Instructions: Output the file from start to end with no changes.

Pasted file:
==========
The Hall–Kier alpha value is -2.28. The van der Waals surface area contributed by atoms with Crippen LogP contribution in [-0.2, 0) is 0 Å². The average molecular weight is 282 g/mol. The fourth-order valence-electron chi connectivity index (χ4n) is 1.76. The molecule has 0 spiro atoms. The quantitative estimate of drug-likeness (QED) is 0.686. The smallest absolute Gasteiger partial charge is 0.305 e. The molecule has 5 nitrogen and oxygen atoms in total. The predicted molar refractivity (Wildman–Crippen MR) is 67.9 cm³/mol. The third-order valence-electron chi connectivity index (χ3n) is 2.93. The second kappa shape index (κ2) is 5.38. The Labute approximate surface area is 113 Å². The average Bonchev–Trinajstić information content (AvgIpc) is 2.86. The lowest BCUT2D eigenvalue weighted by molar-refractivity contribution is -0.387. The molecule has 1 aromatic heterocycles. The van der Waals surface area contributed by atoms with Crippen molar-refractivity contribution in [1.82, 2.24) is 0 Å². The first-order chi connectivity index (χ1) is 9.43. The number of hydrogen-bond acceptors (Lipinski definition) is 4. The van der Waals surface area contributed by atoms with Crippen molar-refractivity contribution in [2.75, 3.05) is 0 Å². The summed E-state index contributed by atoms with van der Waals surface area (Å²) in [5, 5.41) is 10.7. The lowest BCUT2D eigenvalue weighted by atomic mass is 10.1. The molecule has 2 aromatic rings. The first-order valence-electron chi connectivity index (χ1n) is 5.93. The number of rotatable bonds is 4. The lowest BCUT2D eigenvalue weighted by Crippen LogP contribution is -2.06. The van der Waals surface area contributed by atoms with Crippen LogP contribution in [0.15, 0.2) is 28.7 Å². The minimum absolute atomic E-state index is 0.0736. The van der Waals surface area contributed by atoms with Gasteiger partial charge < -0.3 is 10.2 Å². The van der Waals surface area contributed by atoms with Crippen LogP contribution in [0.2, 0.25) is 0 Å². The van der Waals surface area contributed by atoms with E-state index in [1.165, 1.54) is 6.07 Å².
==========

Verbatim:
The Hall–Kier alpha value is -2.28. The van der Waals surface area contributed by atoms with Crippen LogP contribution in [-0.2, 0) is 0 Å². The average molecular weight is 282 g/mol. The fourth-order valence-electron chi connectivity index (χ4n) is 1.76. The molecule has 0 spiro atoms. The quantitative estimate of drug-likeness (QED) is 0.686. The smallest absolute Gasteiger partial charge is 0.305 e. The molecule has 5 nitrogen and oxygen atoms in total. The predicted molar refractivity (Wildman–Crippen MR) is 67.9 cm³/mol. The third-order valence-electron chi connectivity index (χ3n) is 2.93. The second kappa shape index (κ2) is 5.38. The Labute approximate surface area is 113 Å². The average Bonchev–Trinajstić information content (AvgIpc) is 2.86. The lowest BCUT2D eigenvalue weighted by molar-refractivity contribution is -0.387. The molecule has 1 aromatic heterocycles. The van der Waals surface area contributed by atoms with Crippen molar-refractivity contribution in [1.82, 2.24) is 0 Å². The first-order chi connectivity index (χ1) is 9.43. The number of hydrogen-bond acceptors (Lipinski definition) is 4. The van der Waals surface area contributed by atoms with Crippen molar-refractivity contribution in [2.75, 3.05) is 0 Å². The summed E-state index contributed by atoms with van der Waals surface area (Å²) in [5, 5.41) is 10.7. The lowest BCUT2D eigenvalue weighted by atomic mass is 10.1. The molecule has 2 aromatic rings. The first-order valence-electron chi connectivity index (χ1n) is 5.93. The number of rotatable bonds is 4. The lowest BCUT2D eigenvalue weighted by Crippen LogP contribution is -2.06. The van der Waals surface area contributed by atoms with Crippen LogP contribution in [0.15, 0.2) is 28.7 Å². The minimum absolute atomic E-state index is 0.0736. The van der Waals surface area contributed by atoms with Gasteiger partial charge < -0.3 is 10.2 Å². The van der Waals surface area contributed by atoms with Crippen LogP contribution in [0.2, 0.25) is 0 Å². The van der Waals surface area contributed by atoms with E-state index in [1.165, 1.54) is 6.07 Å².